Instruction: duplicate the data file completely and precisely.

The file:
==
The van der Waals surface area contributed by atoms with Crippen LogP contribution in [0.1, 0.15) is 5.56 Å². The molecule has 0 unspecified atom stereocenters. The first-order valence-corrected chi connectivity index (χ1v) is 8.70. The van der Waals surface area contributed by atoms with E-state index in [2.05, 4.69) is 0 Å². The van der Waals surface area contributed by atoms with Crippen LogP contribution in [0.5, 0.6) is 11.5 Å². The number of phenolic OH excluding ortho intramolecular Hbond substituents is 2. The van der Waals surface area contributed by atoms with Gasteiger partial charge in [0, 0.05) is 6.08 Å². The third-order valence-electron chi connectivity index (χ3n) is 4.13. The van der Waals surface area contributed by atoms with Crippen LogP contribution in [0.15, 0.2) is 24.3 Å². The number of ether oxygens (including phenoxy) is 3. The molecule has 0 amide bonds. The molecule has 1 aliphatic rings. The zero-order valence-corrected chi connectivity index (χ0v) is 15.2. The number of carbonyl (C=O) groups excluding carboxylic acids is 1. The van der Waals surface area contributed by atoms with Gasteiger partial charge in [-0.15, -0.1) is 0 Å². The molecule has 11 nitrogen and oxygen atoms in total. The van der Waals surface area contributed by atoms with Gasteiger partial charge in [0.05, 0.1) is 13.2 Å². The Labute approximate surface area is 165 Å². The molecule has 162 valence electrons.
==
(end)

The van der Waals surface area contributed by atoms with Crippen LogP contribution in [0.1, 0.15) is 5.56 Å². The molecule has 0 unspecified atom stereocenters. The first-order valence-corrected chi connectivity index (χ1v) is 8.70. The van der Waals surface area contributed by atoms with E-state index in [2.05, 4.69) is 0 Å². The van der Waals surface area contributed by atoms with Crippen LogP contribution in [0.5, 0.6) is 11.5 Å². The number of phenolic OH excluding ortho intramolecular Hbond substituents is 2. The van der Waals surface area contributed by atoms with Gasteiger partial charge in [0, 0.05) is 6.08 Å². The third-order valence-electron chi connectivity index (χ3n) is 4.13. The van der Waals surface area contributed by atoms with Crippen LogP contribution in [0.15, 0.2) is 24.3 Å². The number of ether oxygens (including phenoxy) is 3. The molecule has 0 amide bonds. The molecule has 1 aliphatic rings. The zero-order valence-corrected chi connectivity index (χ0v) is 15.2. The number of carbonyl (C=O) groups excluding carboxylic acids is 1. The van der Waals surface area contributed by atoms with Gasteiger partial charge in [-0.15, -0.1) is 0 Å². The molecule has 11 nitrogen and oxygen atoms in total. The van der Waals surface area contributed by atoms with Gasteiger partial charge in [0.05, 0.1) is 13.2 Å². The Labute approximate surface area is 165 Å². The molecule has 162 valence electrons.